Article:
Dalquist, whose motto was “If you can sell it, you can usually make it,” produced the pan in cast aluminum for the Hadassah members. He also made some to sell in department stores and called this early model a bund pan, borrowing a German word that means an alliance or bond. Later, in order to trademark it and perhaps avoid association with the German-American Bund, a pro-Nazi organization active in the 1930s and 1940s, he added a T.
The pan languished in relative obscurity until 1966, when a Texas woman named Ella Helfrich used one to win second place in the 17th annual Pillsbury Bake-Off contest.
She received $5,000 for a nutty chocolate cake with a gooey center that used only half a dozen ingredients, including a Pillsbury frosting mix that seemed to magically transform the cake’s core into a delectable chocolate pudding.
Dubbed the Tunnel of Fudge Cake, her concoction looked impressive and was easy to prepare, a combination that appealed to a generation of women who were going back to school and starting careers.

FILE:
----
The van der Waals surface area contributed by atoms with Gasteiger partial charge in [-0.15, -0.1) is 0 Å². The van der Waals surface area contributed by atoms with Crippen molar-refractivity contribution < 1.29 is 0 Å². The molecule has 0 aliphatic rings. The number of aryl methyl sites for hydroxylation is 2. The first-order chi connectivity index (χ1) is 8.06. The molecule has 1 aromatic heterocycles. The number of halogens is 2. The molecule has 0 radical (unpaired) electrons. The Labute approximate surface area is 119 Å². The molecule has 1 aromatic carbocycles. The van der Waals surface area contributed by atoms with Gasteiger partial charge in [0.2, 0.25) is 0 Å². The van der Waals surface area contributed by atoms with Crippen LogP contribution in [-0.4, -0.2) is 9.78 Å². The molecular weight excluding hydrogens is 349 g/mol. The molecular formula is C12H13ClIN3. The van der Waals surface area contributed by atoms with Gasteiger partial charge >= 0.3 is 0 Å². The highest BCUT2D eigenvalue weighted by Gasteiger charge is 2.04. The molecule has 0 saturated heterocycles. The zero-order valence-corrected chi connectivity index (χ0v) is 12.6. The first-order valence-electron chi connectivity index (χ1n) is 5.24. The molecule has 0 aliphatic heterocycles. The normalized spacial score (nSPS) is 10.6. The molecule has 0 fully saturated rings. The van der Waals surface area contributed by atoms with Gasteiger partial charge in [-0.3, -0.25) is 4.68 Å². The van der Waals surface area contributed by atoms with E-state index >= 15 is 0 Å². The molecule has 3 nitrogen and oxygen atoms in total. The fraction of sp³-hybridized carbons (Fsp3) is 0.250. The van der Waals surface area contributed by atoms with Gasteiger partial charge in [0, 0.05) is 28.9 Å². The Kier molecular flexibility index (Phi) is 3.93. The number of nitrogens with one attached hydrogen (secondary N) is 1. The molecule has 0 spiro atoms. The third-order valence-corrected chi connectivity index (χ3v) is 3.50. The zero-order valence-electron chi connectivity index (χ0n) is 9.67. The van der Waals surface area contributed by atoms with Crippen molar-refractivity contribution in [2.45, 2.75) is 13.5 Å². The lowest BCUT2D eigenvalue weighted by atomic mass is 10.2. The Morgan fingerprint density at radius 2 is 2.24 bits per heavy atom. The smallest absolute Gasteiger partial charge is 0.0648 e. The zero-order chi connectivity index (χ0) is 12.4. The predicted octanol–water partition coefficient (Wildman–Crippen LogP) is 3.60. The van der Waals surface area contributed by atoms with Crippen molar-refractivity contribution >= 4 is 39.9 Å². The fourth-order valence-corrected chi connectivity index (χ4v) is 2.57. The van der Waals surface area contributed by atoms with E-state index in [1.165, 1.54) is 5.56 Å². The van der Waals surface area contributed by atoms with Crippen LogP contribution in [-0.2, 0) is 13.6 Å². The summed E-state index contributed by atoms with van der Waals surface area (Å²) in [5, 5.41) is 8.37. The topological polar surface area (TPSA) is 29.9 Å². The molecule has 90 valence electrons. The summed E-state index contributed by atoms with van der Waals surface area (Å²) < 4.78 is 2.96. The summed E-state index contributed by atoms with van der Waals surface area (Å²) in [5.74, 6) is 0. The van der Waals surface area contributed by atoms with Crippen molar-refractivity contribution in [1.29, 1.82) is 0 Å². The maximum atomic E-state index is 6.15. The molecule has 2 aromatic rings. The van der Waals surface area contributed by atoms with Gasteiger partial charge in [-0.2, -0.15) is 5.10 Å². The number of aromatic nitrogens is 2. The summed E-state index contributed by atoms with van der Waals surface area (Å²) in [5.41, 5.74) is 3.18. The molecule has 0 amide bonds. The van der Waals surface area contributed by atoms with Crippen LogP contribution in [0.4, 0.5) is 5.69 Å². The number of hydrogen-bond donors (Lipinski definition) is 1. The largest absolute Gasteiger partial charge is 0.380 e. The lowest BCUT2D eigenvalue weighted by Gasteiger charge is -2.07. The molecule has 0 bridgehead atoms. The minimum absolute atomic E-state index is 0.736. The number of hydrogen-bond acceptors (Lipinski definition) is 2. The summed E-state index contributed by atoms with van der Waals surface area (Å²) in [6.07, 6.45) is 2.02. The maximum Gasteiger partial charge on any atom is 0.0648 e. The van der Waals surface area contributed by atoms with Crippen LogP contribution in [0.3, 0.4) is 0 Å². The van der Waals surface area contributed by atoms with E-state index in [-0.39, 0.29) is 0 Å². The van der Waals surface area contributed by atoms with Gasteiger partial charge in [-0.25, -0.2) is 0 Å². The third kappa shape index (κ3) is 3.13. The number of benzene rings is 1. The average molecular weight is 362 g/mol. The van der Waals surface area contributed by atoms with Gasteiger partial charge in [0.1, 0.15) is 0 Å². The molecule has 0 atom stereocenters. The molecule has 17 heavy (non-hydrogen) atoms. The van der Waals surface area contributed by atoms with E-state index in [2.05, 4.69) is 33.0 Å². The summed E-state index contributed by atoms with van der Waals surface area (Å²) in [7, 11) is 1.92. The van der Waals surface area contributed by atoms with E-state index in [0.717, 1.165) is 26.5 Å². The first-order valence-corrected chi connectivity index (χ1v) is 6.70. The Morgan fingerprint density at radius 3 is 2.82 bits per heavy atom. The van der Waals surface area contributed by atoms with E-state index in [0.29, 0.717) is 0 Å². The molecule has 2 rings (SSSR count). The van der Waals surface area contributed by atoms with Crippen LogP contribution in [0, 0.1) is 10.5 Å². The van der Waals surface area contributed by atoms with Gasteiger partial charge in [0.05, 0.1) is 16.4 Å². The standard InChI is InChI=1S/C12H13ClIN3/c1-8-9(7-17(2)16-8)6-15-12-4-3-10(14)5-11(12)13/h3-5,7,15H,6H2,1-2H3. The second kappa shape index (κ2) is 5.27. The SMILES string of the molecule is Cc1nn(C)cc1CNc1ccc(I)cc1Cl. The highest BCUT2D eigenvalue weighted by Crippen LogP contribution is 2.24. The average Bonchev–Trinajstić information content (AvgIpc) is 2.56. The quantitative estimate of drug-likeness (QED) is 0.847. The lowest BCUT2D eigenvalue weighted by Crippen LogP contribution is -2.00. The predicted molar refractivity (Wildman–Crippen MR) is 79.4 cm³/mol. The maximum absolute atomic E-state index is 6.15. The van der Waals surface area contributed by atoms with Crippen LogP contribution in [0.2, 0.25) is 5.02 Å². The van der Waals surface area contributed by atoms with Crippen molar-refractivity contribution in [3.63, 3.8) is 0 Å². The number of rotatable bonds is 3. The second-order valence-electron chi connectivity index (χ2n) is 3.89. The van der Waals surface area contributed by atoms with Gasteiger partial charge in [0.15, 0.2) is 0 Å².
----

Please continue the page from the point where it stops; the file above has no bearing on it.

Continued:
After Helfrich’s success, Bundt pans flew off store shelves. Pillsbury was flooded with 200,000 queries from women wanting to know where they could find the pan.
Dalquist put his factory into round-the-clock production, eventually churning out 30,000 Bundt pans a day. By 1970, he had licensed Pillsbury to produce special Bundt cake mixes and sold the pans in a package with the mix.
“No matter how many pans Pillsbury ordered,” Dalquist recalled in a 1997 Washington Post interview, “the amount was underestimated.” Bundt mania raged through the next two decades. With the introduction of novelty Bundts in shapes including a rose, a star, a cathedral and a Christmas tree, annual sales climbed to 1 million pans.
For years, a grateful Dalquist gave the Minneapolis Hadassah chapter his production seconds. The pans became a goldmine for the group, which sold them and used the proceeds to pay for schools and hospitals in Israel.